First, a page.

About ten years ago, our local law enforcement, judiciary and legislators were repeatedly humiliated on a daily basis by the Chicago Sun-Times. What did the Sun-Times do?
All it did was send a reporter and photographer to a different traffic court every day and find a suspended or revoked driving defendant. After taking notes on the “slap on the wrist” that the defendant received, and the (sometimes) stern warning from the judge not to drive until they had a valid license, the reporter would then follow the driver out into the parking lot and watch as he or she would get into his car and drive off.
Day after day there were pictures and photographs of these suspended or revoked drivers who were thumbing their noses at the law.
So, in response our legislators passed one tough law after another against suspended or revoked drivers in the hopes that the Sun-Times would lay off. But they didn’t, so the laws just kept getting tougher and tougher.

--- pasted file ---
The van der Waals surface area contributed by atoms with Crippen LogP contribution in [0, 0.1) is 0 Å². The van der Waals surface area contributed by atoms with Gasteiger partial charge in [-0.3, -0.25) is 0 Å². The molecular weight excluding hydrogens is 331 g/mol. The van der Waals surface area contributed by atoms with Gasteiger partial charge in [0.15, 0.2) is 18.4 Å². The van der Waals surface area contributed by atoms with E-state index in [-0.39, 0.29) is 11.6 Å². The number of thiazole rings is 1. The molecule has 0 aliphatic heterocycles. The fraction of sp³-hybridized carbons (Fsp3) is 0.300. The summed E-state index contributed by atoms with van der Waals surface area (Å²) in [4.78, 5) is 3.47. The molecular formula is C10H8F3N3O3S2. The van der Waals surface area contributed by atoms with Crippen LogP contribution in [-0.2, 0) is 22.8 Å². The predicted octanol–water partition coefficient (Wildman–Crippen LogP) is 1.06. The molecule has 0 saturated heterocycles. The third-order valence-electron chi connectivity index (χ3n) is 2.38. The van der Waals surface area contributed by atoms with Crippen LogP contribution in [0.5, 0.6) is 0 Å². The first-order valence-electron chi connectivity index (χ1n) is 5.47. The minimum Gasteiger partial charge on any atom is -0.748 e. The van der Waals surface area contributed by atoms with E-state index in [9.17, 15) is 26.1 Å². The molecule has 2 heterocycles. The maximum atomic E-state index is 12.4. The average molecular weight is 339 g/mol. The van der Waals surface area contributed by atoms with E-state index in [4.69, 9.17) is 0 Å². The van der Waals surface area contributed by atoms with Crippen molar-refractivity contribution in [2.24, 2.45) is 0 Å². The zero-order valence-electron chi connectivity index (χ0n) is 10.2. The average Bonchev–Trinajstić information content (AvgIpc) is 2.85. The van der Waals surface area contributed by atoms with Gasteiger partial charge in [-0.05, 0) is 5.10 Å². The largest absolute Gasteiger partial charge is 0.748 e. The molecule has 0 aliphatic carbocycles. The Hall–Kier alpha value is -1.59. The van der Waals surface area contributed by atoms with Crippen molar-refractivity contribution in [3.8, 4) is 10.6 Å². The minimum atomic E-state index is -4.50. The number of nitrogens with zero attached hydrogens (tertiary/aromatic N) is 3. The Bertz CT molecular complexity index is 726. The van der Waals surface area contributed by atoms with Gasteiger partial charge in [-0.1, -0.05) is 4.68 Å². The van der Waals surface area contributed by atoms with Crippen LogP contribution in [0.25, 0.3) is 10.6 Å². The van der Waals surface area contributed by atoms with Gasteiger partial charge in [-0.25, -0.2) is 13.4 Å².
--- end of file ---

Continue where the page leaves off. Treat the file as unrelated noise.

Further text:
Now, for example, if you drive just one time on a DUI suspension, you can be charged with a felony case, have your car forfeited, and you face a minimum of 30 days in jail (and possibly one to three years in prison!). A fourth one would be a minimum 180 days in jail and a 10th would be a minimum two years in prison. 625 ILCS 5/6-303
Another thing to come out of this are the regular “sting” operations that police and sheriff do at local traffic courts. They will be prepared with a list of all the license plate numbers of all the suspended or revoked defendant’s who are scheduled to be in court that day, and will be prepared to pull them over. Also, they may follow revoked or suspended drivers out of court and into the parking lot (even private parking lots in downtown Chicago!).
Therefore, if you have a suspended or revoked driver’s license, consider yourself warned that you are facing a tough sentence and that the police will be motivated to catch you.
Instead of driving, consider consulting with an attorney to see if your license can be reinstated.